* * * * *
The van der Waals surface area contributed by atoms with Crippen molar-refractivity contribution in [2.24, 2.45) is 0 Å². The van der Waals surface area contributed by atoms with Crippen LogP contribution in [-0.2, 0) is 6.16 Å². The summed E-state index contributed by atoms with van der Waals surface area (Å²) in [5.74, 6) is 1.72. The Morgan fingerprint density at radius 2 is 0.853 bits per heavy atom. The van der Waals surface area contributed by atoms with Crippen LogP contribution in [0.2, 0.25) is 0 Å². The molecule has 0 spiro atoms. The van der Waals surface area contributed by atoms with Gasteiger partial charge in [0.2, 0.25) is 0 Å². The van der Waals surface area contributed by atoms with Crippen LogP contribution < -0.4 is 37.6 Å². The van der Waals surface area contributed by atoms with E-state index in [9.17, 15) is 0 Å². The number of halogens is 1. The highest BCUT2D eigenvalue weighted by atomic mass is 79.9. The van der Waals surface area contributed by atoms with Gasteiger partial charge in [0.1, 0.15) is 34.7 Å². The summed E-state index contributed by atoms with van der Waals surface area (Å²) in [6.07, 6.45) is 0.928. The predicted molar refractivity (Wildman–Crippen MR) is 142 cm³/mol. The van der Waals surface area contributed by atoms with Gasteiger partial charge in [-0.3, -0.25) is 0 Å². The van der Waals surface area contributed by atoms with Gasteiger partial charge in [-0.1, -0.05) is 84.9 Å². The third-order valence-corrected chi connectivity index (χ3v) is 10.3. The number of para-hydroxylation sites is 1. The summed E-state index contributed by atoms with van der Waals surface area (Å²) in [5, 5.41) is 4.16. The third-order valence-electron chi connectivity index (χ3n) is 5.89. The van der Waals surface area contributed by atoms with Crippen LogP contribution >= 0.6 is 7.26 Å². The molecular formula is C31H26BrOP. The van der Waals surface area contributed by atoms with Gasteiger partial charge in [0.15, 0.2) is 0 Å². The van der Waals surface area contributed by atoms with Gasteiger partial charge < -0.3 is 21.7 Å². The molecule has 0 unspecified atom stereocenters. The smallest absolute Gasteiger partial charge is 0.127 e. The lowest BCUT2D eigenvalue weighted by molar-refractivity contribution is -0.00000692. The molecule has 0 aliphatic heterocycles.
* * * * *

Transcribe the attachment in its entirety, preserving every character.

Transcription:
The van der Waals surface area contributed by atoms with Crippen molar-refractivity contribution in [2.24, 2.45) is 0 Å². The van der Waals surface area contributed by atoms with Crippen LogP contribution in [-0.2, 0) is 6.16 Å². The summed E-state index contributed by atoms with van der Waals surface area (Å²) in [5.74, 6) is 1.72. The Morgan fingerprint density at radius 2 is 0.853 bits per heavy atom. The van der Waals surface area contributed by atoms with Crippen LogP contribution in [0.2, 0.25) is 0 Å². The molecule has 0 spiro atoms. The van der Waals surface area contributed by atoms with Gasteiger partial charge in [0.2, 0.25) is 0 Å². The van der Waals surface area contributed by atoms with Crippen LogP contribution < -0.4 is 37.6 Å². The van der Waals surface area contributed by atoms with E-state index in [9.17, 15) is 0 Å². The number of halogens is 1. The highest BCUT2D eigenvalue weighted by atomic mass is 79.9. The van der Waals surface area contributed by atoms with Gasteiger partial charge in [0.1, 0.15) is 34.7 Å². The summed E-state index contributed by atoms with van der Waals surface area (Å²) in [6.07, 6.45) is 0.928. The predicted molar refractivity (Wildman–Crippen MR) is 142 cm³/mol. The van der Waals surface area contributed by atoms with Gasteiger partial charge in [-0.3, -0.25) is 0 Å². The van der Waals surface area contributed by atoms with Gasteiger partial charge in [-0.1, -0.05) is 84.9 Å². The third-order valence-corrected chi connectivity index (χ3v) is 10.3. The number of para-hydroxylation sites is 1. The summed E-state index contributed by atoms with van der Waals surface area (Å²) in [5, 5.41) is 4.16. The third-order valence-electron chi connectivity index (χ3n) is 5.89. The van der Waals surface area contributed by atoms with Crippen LogP contribution >= 0.6 is 7.26 Å². The molecular formula is C31H26BrOP. The van der Waals surface area contributed by atoms with Gasteiger partial charge in [0.15, 0.2) is 0 Å². The van der Waals surface area contributed by atoms with Gasteiger partial charge < -0.3 is 21.7 Å². The molecule has 0 unspecified atom stereocenters. The smallest absolute Gasteiger partial charge is 0.127 e. The lowest BCUT2D eigenvalue weighted by molar-refractivity contribution is -0.00000692. The molecule has 0 aliphatic heterocycles.